| Work on to pitch the tent on the National Library ground. Picture by Sanjoy Chattopadhyaya
Calcutta, April 18: Prime Minister Manmohan Singh had apologised for causing a few hours’ disruption at the National Library, but the Election Commission has thought nothing of taking over the premises for days.
The invasion has begun with a huge tent being put up, stacks of bamboo are lying on the grounds and the microphone is waiting to crackle to life.
From tomorrow, commission officials will swarm into the compound as the library has been selected as a centre for distributing electronic voting machines for the two Assembly constituencies, Kabitirtha and Alipore.
This will only be the rehearsal, though. The show starts on April 24 and ends on April 27 when the Assembly elections in Calcutta are completed. During this period the library grounds would virtually be taken over by returning officers, presiding officers, representatives of political parties and the police.
Instructions will be bellowed over the microphones, shattering the calm of the library.
“I had requested the Election Commission officials to leave the National Library alone, but they would not listen,” said Subhendu Mondal, the director.
“I told them to find another place. But they said that if I objected, they would force their way in. So I had no choice.”
Under Section 160 of the Representation of People’s Act, the commission has the right to take over any premises it chooses for election work. An appeal to the court is allowed if it violates the fundamental rights of a person.
Bengal’s chief electoral officer Debashis Sen said he was not aware of the inconvenience readers would face once election work started out of the premises. “I will talk to the divisional officer and look into it.”
Last year, the Confederation of Indian Industry held its partnership summit on the library premises where the Prime Minister, speaking as the chief guest, apologised for the inconvenience caused to the readers. The CII had again announced the National Library as the venue for this year’s summit as well but had to hastily shift it when chief minister Buddhadeb Bhattacharjee made his displeasure clear.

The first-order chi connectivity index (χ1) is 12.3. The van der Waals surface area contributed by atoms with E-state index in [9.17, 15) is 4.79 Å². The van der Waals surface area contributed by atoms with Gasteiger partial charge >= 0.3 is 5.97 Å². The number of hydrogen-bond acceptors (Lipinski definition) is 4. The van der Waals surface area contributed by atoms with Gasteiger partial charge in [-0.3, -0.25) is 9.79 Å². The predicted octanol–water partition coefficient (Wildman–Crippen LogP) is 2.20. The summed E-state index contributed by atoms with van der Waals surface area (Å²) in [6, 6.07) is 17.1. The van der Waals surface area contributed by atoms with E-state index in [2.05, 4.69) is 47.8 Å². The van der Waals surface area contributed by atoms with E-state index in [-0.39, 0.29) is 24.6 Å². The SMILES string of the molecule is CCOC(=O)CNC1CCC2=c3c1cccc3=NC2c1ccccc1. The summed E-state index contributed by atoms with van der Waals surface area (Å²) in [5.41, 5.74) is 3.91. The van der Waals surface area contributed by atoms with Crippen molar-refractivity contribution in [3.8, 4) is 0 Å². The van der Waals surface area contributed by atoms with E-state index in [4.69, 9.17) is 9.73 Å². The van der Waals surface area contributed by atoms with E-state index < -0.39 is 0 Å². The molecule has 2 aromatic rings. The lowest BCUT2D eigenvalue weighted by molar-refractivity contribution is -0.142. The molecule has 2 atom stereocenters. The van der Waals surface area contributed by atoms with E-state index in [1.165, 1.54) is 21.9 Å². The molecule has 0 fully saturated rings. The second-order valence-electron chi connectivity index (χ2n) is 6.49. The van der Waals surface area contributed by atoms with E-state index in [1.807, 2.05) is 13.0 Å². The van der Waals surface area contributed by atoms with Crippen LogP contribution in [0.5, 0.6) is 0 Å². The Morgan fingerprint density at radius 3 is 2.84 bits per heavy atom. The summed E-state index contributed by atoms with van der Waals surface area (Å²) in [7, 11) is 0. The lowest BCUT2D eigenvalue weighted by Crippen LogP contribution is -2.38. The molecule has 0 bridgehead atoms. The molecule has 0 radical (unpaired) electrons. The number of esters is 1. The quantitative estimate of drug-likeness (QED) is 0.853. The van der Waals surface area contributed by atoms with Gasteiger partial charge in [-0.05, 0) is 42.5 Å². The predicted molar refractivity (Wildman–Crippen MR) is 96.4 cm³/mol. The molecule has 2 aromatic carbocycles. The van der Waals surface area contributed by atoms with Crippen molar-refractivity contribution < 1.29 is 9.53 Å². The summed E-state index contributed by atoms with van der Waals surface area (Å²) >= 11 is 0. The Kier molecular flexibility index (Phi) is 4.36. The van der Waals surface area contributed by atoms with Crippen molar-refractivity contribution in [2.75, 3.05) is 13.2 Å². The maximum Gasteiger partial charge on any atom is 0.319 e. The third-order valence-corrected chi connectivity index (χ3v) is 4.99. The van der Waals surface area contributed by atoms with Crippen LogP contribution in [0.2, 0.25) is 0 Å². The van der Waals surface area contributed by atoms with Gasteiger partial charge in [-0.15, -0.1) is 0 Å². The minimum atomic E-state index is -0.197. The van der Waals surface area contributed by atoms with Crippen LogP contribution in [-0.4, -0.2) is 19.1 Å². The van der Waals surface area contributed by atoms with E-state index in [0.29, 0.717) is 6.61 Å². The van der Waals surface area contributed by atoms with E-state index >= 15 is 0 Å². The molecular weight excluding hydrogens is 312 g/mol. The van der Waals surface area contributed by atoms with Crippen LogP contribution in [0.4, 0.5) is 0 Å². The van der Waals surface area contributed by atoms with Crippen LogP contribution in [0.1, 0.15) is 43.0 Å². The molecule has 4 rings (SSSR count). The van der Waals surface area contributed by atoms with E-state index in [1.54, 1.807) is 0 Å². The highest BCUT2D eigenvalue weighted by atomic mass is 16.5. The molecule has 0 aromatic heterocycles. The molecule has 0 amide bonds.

The disruption that will be caused by election officials will far exceed the scale of the CII summit. Officials said other than the pandal that has already come up on land adjacent to the old annexe building of the library, two bamboo scaffoldings will be constructed on the grounds. One will be built on the lawns opposite the central reference library and the other in the middle of the central park where the CII meet was held.
Between April 24 and 27, caravans of cars and mini-buses will trundle in and out of the library, carting electronic voting machines and poll officials for the two constituencies.
Regular visitors to the library are angry at the commission’s intrusion. “The library would be a complete mess with microphones blaring, people all over the place, cars honking and huge pandals everywhere,” said Amit Kumar Basu, a scholar who is using the library to work on a module for developing communication skills for a Swiss company.
“Even entry through certain gates would be restricted. All that I can say as a regular user of this library is that we don’t deserve this.”
If experience with examination schedules is an indicator, it is unlikely the commission will change its mind. Earlier, it had rejected requests for reconsideration of the election roster because it was clashing with school and university examination dates.